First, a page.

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New study identifies 12 key outcomes to assess Long COVID treatments

Results from this international collaboration of experts and patients will accelerate research and development of approaches to manage and treat Long COVID.

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New pre-print research, co-authored by Dr Tim Nicholson from the Institute of Psychiatry, Psychology & Neuroscience (IoPPN), has identified a set of core outcomes for Long COVID that are recommended for use in future research and clinical practice globally.

The outcomes, established via a large consensus study consisting of 1535 international experts and patients from 71 countries, identified 24 core outcomes of Long COVID in adults, 12 of which were considered a priority. These included fatigue, pain, and worsening of symptoms following physical or mental exertion, as well as changes to the cardiovascular, respiratory and nervous systems.

Establishing a set of clear outcomes will accelerate the development of evidence-based treatments for Long COVID by guiding the research community on collecting the most meaningful data on whether a treatment works. It will also ensure the consistency of measurements and allow for easier collation and comparison of results across clinical trials and other studies.

The rapid development of this Core Outcome Set for Long COVID by the global research community in partnership with patients with lived experience has achieved a key milestone in the development of evidence based treatments by allowing optimisation, coordination and efficient collation of data in research and clinical services– Dr Tim Nicholson, study co-author and Senior Clinical Lecturer at the Institute of Psychiatry, Psychology & Neuroscience, King's College London

COVID-19 symptoms persisting for more than months after the initial infection has gone are known as ‘Long COVID’ or ‘post-COVID syndrome’. Last year it was estimated that over 2 million people in the UK were living with Long COVID. While there are common features, patients can experience a wide range of other symptoms across all bodily systems, making identification of the key symptoms challenging.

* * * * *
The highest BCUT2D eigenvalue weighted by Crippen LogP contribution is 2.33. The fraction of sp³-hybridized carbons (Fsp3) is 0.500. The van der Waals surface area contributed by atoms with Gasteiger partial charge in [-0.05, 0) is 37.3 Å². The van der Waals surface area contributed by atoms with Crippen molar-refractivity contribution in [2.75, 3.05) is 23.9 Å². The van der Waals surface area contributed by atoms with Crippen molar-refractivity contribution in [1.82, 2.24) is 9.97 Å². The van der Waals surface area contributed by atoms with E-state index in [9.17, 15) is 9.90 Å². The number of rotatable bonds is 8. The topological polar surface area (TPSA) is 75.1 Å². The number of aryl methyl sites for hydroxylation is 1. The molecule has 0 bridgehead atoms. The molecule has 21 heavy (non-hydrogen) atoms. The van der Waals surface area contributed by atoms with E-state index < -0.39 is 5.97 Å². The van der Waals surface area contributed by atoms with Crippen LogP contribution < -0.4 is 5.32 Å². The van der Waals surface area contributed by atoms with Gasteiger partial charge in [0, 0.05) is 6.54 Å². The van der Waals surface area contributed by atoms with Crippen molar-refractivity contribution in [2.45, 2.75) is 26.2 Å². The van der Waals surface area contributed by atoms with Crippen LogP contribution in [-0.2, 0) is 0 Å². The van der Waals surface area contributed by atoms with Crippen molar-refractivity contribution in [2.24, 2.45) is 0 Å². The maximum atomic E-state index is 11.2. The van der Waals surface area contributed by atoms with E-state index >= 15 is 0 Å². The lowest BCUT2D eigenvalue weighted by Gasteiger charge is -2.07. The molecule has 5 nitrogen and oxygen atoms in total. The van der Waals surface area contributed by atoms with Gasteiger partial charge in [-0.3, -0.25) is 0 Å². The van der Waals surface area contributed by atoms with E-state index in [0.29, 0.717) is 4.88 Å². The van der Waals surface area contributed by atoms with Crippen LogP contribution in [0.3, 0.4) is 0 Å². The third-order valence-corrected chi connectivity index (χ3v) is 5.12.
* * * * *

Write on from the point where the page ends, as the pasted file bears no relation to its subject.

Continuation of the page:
Due to the breadth of possible symptoms, it is not feasible to measure all possible outcomes, and there needs to be a prioritisation that is agreed by all relevant stakeholders, from researchers and clinicians to patients and carers.

The study team identified all commonly reported outcomes in research to date, then used a ‘Delphi’ technique to reach consensus among the stakeholders. This is a well-established approach in which participants are asked their opinions in a first round, then shown the results of others and given the chance to rethink their views. This is repeated in subsequent rounds until consensus is achieved.

12 outcomes were prioritised for use in future clinical research studies and clinical practice: (1) Survival; (2) Fatigue; (3) Pain; (4) Post-exertion symptoms, and “functioning, symptoms and conditions” for (5) Cardiovascular, (6) Respiratory, (7) Neurological, (8) Cognitive, (9) Mental/psychiatric systems, (10) Overall physical function and (11) Work/occupational and study changes, and (12) ‘Recovery’. This was included as an additional outcome to achieve consistency with a previously published core outcome set for acute COVID-19.

Researchers must now go through a similar process to identify the best measures for assessing these outcomes. These will need to be feasible for use across the world, including in resource-poor settings. It will also need to be done on an accelerated timescale to inform treatment trials, other studies, and clinical services to meet this major new healthcare challenge.

 

The study was co-led with Dr Daniel Mublit (Imperial College London and Sechenov University Moscow) and Professor Paula Williamson (Liverpool University) and funded by the National Institute for Health Research (NIHR). It was conducted in collaboration with the World Health Organisation (WHO), the Core Outcome Measures in Effectiveness Trials (COMET) Initiative, the International Severe Acute Respiratory and Emerging Infection Consortium (ISARIC) and many Long COVID patients and organisations, including Long COVID SOS.

For more information, please contact Patrick O’Brien (Senior Media Officer)

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Tim Nicholson

Tim Nicholson

Clinical Lecturer


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